SoundCloud Gets Visual With Pro Partners Snoop Lion, Red Bull, Blue Bottle Coffee, And Others

The streaming service announces “Moving Sounds,” lower prices for pro users, beautiful new tools for select Pro Partners, and something even rarer among tech startups: a new way to make money.

SoundCloud Gets Visual With Pro Partners Snoop Lion, Red Bull, Blue Bottle Coffee, And Others

To really appreciate SoundCloud‘s vision for the future of listening, you have to see it.


The streaming service for music and sound–the one with the waveform and interactive comments you’ve seen embedded everywhere–launches its overhauled Pro Partner program today and drops the price for its premium offerings, which are simplified to two tiers instead of five (Pro is $37.86 a year; Pro Unlimited is $129.24 a year). Pro users even get higher upload limits and better analytics. More importantly, SoundCloud has tweaked its algorithm to accommodate Promoted Profiles–brands–in its “Who To Follow” recommendation engine. It opens up a whole new potential line of revenue in exchange for a spiffy ad experience it calls “Moving Sound” (more on that in a second). Pro Partners at launch include Snoop Lion, Red Bull Sound Select, Chris Hardwick’s Nerdist, The Recording Academy producers of The Grammys, musician The-Dream, Kevin Smith’s SModcast, The Guardian, Blue Mic, KQED, and Blue Bottle Coffee.

The SoundCloud pages for those partners are where you’ll find the most striking makeover–and the real innovation. SoundCloud’s signature waveform is now embedded in a giant image that spans the width of the page.

Comments left by users pop up as the song scrolls along, much like before, but now the image behind the wave changes like a slideshow.

“It’s really kind of a feeling-based format,” SoundCloud founder and CEO Alex Ljung tells Fast Company. “It’s very simple but powerful.”

Sound has a unique power to trigger emotions. Coupled with the right images, shown at the right moments during a track, the new visual tool has the potential to greatly bolster engagement, takeaway, social shares, and for Pro Parters that get creative–revenue. The first batch of partners are required to upload content as part of their agreement with SoundCloud. “We didn’t want to have too many [brands] in the beginning,” Ljung says. “I think we’ll be quite selective with what they want to do with it to make sure it seems cool.” The idea is that there will be quality content that users want to promote organically. But the shares get a kick-start with the promoted user feature–pricing varies from brand to brand and SoundCloud is still working out rates.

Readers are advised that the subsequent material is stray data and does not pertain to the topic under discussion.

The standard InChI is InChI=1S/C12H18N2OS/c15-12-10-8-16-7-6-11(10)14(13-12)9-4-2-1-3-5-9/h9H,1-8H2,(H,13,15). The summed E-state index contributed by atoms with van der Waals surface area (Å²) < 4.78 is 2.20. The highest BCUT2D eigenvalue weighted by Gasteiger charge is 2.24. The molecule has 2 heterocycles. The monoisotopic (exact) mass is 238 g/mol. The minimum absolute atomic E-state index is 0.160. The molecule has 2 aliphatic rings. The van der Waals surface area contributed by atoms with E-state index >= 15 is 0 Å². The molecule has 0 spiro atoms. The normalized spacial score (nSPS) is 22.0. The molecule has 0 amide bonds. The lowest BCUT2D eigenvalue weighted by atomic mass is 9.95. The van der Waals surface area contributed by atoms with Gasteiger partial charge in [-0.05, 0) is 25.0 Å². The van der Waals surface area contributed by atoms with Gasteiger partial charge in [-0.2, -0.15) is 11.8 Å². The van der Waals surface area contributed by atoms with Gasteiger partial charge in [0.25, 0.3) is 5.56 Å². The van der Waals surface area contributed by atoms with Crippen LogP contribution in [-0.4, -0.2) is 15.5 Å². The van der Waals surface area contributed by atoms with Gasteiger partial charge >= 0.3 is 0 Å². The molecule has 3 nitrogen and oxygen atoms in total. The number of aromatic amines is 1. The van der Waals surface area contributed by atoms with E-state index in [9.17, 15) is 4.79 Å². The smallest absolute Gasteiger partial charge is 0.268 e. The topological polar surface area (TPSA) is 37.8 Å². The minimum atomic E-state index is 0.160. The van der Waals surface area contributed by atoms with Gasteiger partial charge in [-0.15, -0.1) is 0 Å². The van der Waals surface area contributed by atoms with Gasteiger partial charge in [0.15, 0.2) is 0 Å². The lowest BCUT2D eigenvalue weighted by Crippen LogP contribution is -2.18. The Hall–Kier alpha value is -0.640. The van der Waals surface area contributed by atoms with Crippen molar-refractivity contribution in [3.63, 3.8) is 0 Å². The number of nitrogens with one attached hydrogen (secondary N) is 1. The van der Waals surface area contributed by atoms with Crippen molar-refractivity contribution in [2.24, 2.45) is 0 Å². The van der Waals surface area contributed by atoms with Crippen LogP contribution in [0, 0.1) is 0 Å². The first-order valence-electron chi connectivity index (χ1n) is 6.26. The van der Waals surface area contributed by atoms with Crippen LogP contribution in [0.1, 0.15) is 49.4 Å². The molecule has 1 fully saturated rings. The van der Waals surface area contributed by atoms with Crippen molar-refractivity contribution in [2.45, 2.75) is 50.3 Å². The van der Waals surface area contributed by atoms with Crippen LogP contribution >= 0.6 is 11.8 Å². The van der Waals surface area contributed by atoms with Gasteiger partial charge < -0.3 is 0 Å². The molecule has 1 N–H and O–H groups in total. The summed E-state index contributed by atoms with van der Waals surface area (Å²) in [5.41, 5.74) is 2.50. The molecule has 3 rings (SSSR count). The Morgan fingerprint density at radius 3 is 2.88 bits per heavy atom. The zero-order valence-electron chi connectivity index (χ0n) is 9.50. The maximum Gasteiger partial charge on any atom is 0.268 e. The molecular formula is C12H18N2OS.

Take a look at what Red Bull Sound Select did here. A song from one of its artist partners plays interspersed with text. This is what SoundCloud was teasing with its sonic banner ad a few weeks back. You can also pretty easily envision Hollywood studios using this to promote films. As it works now, you get a first glimpse of production stills, then nothing until a trailer. Those stills could be accompanied by sound from a scene in the film or a director’s commentary.


SoundCloud took some flack in December from hardcore creators after it launched its “Next” feature, which included features aimed at attracting consumers rather than those who upload original sounds. Attracting a more general consumer of sounds put SoundCloud on its steepest growth curve since launch, cofounder and CTO Eric Wahlforss tells Fast Company. “The next version of SoundCloud is performing amazingly well.” Today’s drop in price for pro users and the new visual tools for Pro Partners represent a pendulum swing back to the creator end of the spectrum.

In a lot of ways, SoundCloud is backing into its business. They never went after licenses from record labels before launching. Instead, they distinguished themselves by focusing on the whole world of sound–think: spoken word, environmental sounds, bats mating, Tolkien reading Elvish…. They were user-powered from the get-go and featuring original content before it became the rage. “Frankly we’ve done the hard work, which is connecting the creative community at this massive scale,” Wahlforss says.

Along the way, plenty of music labels saw the benefit of having their artists’ songs on the sharable, social platform, so they started posting songs there, too. But you still can’t actually search very well for artists’ tracks. SoundCloud has no plans to become the type of service that would compete with Spotify, the New Myspace, the forthcoming Daisy, Rdio, or others. It’s more focused on YouTube, Wahlforss says (Keep in mind, YouTube is rumored to be launching its own music-streaming service later this year, too). His back-of-the-napkin calculation has Spotify adding roughly 20 minutes of content per minute. YouTube is more like 70 hours. SoundCloud’s 30 million registered users are adding more than 10 hours every minute, Wahlforss says. “We’re actually not that far behind YouTube in terms of the scale of things.”

[Image: Flickr user NRK P3]

About the author

Tyler Gray is the former Editorial Director of Fast Company and co-author of the book The Sonic Boom: How Sound Transforms the Way We Think, Feel and Buy (Houghton Mifflin Harcourt), out in fall 2014. He previously authored The Hit Charade for HarperCollins and has written for The New York Times, SPIN, Blender, Esquire, and others.